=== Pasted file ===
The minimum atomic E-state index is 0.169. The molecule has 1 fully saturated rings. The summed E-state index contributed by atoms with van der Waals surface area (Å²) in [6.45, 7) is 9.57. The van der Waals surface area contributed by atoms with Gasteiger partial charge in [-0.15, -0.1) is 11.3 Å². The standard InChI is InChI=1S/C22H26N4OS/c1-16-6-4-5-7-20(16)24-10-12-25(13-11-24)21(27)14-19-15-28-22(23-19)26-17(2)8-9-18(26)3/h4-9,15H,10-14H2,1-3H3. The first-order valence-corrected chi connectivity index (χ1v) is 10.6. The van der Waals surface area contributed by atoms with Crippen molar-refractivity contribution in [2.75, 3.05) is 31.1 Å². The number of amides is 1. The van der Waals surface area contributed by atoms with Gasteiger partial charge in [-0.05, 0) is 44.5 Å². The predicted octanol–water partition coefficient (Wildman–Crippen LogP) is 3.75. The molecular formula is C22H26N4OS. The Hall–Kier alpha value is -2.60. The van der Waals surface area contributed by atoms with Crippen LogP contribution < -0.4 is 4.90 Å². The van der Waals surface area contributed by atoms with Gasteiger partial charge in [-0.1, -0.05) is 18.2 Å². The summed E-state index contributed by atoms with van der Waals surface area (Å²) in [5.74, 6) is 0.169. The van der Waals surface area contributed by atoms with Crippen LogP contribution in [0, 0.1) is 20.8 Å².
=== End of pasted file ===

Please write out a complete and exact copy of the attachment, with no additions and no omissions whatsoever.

The minimum atomic E-state index is 0.169. The molecule has 1 fully saturated rings. The summed E-state index contributed by atoms with van der Waals surface area (Å²) in [6.45, 7) is 9.57. The van der Waals surface area contributed by atoms with Gasteiger partial charge in [-0.15, -0.1) is 11.3 Å². The standard InChI is InChI=1S/C22H26N4OS/c1-16-6-4-5-7-20(16)24-10-12-25(13-11-24)21(27)14-19-15-28-22(23-19)26-17(2)8-9-18(26)3/h4-9,15H,10-14H2,1-3H3. The first-order valence-corrected chi connectivity index (χ1v) is 10.6. The van der Waals surface area contributed by atoms with Crippen molar-refractivity contribution in [2.75, 3.05) is 31.1 Å². The number of amides is 1. The van der Waals surface area contributed by atoms with Gasteiger partial charge in [-0.05, 0) is 44.5 Å². The predicted octanol–water partition coefficient (Wildman–Crippen LogP) is 3.75. The molecular formula is C22H26N4OS. The Hall–Kier alpha value is -2.60. The van der Waals surface area contributed by atoms with Crippen LogP contribution < -0.4 is 4.90 Å². The van der Waals surface area contributed by atoms with Gasteiger partial charge in [-0.1, -0.05) is 18.2 Å². The summed E-state index contributed by atoms with van der Waals surface area (Å²) in [5.74, 6) is 0.169. The van der Waals surface area contributed by atoms with Crippen LogP contribution in [0, 0.1) is 20.8 Å².